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Ancient Greek Research From Dr. Laurie Reitsema, Katherine Reinberger, and Adam Kazmi Featured in New York Times Article

Ruins from article research

Dr. Laurie ReitsemaKatherine Reinberger and, and Adam Kazmi's research article Isotopic evidence for geographic heterogeneity in Ancient Greek military forces has been featured in the New York Times. The NYT article Hidden in 54 Corpses, a Revelation About Ancient Greece highlights their work that was recently published in POLS ONE. Congratulations!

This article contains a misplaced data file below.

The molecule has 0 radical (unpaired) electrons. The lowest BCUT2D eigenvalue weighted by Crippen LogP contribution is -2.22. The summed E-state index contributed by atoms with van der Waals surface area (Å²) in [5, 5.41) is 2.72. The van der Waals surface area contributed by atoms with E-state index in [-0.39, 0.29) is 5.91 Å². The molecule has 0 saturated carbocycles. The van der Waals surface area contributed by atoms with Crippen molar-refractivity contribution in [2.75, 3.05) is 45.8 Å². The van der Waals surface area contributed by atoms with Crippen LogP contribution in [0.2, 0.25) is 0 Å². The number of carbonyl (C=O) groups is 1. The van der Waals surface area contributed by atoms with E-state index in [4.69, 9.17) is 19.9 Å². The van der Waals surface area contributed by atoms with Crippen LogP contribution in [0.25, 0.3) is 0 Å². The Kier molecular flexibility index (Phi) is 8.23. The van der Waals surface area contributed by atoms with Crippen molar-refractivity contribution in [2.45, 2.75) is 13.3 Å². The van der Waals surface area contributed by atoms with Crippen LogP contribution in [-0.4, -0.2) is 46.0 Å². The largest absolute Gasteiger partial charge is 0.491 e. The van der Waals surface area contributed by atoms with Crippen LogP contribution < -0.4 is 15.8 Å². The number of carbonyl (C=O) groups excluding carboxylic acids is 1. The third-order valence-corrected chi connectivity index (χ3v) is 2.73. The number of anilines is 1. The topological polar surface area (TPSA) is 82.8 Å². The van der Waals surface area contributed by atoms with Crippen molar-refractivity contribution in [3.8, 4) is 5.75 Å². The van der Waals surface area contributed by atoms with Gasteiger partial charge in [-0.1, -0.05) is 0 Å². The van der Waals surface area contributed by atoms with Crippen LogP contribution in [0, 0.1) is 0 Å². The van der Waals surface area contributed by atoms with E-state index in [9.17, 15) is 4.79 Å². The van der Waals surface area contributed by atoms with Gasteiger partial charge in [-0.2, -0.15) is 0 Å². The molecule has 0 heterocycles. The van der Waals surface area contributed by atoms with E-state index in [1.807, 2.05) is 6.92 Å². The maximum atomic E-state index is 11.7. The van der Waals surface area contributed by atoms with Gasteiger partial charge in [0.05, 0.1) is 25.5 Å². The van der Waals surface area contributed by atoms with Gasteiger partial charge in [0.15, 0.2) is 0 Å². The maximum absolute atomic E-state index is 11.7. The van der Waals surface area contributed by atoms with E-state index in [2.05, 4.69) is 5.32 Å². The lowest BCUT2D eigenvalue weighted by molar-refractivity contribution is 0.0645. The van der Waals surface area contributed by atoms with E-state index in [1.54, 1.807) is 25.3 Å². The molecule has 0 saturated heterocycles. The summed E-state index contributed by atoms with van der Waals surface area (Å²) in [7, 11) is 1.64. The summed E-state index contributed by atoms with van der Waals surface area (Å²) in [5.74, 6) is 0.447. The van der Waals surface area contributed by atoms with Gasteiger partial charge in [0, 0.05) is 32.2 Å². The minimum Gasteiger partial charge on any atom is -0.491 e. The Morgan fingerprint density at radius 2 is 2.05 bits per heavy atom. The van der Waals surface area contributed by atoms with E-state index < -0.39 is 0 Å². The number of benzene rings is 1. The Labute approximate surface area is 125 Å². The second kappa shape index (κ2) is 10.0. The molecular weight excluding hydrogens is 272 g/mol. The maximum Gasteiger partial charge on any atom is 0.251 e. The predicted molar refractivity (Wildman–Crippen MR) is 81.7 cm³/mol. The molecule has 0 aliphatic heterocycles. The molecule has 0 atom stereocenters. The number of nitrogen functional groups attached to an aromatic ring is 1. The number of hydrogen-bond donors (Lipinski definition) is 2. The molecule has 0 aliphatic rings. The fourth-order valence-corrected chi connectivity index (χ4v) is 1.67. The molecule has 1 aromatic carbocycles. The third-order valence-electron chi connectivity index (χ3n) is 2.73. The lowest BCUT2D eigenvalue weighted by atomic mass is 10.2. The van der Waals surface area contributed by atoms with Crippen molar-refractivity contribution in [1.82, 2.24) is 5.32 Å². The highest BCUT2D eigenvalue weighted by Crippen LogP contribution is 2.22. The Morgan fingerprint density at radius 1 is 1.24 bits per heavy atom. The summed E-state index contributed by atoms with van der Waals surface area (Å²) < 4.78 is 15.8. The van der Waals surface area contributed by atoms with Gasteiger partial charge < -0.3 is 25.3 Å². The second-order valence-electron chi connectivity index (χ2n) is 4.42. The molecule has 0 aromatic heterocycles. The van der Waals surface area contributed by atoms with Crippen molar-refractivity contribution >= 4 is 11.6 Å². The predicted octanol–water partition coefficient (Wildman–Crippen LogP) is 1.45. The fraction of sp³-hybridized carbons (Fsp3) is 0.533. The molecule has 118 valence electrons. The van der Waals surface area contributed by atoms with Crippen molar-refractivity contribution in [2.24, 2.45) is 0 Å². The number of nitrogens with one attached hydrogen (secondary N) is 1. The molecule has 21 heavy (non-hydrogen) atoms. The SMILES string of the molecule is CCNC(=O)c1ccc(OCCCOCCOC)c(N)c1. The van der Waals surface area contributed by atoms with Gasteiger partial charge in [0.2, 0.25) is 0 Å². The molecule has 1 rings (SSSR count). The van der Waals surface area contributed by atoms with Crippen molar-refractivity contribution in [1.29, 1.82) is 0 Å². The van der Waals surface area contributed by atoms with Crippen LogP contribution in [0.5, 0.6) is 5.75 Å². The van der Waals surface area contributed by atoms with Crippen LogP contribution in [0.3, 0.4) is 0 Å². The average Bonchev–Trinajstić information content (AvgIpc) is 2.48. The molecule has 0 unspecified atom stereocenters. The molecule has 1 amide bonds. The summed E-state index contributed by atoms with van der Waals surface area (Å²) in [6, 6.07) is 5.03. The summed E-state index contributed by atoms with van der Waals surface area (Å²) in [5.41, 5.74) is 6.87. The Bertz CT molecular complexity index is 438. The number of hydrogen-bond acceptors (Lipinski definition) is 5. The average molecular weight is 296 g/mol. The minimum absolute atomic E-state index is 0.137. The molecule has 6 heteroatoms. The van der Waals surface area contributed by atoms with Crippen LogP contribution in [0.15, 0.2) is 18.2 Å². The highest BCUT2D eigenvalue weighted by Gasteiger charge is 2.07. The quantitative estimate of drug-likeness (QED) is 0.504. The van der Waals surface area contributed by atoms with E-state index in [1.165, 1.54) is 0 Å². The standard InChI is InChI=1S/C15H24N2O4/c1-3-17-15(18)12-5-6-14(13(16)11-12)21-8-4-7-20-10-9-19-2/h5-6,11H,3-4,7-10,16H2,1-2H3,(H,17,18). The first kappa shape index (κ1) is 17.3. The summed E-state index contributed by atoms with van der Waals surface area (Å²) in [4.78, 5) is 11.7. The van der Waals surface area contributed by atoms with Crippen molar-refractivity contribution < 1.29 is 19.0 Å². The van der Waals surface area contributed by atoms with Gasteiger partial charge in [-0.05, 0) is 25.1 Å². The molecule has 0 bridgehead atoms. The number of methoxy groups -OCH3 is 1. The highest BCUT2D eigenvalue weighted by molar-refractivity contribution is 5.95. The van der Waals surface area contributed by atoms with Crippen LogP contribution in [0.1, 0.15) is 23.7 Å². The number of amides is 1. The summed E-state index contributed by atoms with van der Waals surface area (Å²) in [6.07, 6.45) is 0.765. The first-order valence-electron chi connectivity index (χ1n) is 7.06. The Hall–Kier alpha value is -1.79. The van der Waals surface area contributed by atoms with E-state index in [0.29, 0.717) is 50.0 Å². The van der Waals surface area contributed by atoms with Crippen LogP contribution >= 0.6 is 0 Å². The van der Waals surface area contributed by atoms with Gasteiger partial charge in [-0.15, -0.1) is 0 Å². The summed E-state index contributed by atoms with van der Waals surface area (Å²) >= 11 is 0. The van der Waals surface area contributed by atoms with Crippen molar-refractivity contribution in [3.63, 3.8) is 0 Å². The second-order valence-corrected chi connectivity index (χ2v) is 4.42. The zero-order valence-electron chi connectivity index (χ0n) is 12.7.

Increased mobility and human interactions in the Mediterranean region during the eighth through fifth centuries BCE resulted in heterogeneous communities held together by political and cultural affiliations, periodically engaged in military conflict. Ancient historians write of alliances that aided the Greek Sicilian colony Himera in victory against a Carthaginian army of hired foreign mercenaries in 480 BCE, and the demise of Himera when it fought Carthage again in 409 BCE, this time unaided. Archaeological human remains from the Battles of Himera provide unique opportunities to test early written history by geochemically assessing the geographic origins of ancient Greek fighting forces. We report strontium and oxygen isotope ratios of tooth enamel from 62 Greek soldiers to evaluate the historically-based hypothesis that a coalition of Greek allies saved Himera in 480 BCE, but not in 409 BCE. Among the burials of 480 BCE, approximately two-thirds of the individuals are non-local, whereas among the burials of 409 BCE, only one-quarter are non-local, in support of historical accounts. Although historical accounts specifically mention Sicilian Greek allies aiding Himera, isotopic values of many of the 480 BCE non-locals are consistent with geographic regions beyond Sicily, suggesting Greek tyrants hired foreign mercenaries from more distant places. We describe how the presence of mercenary soldiers confronts prevailing interpretations of traditional Greek values and society. Greek fighting forces reflect the interconnectedness and heterogeneity of communities of the time, rather than culturally similar groups of neighbors fighting for a common cause, unified by “Greekness,” as promoted in ancient texts.


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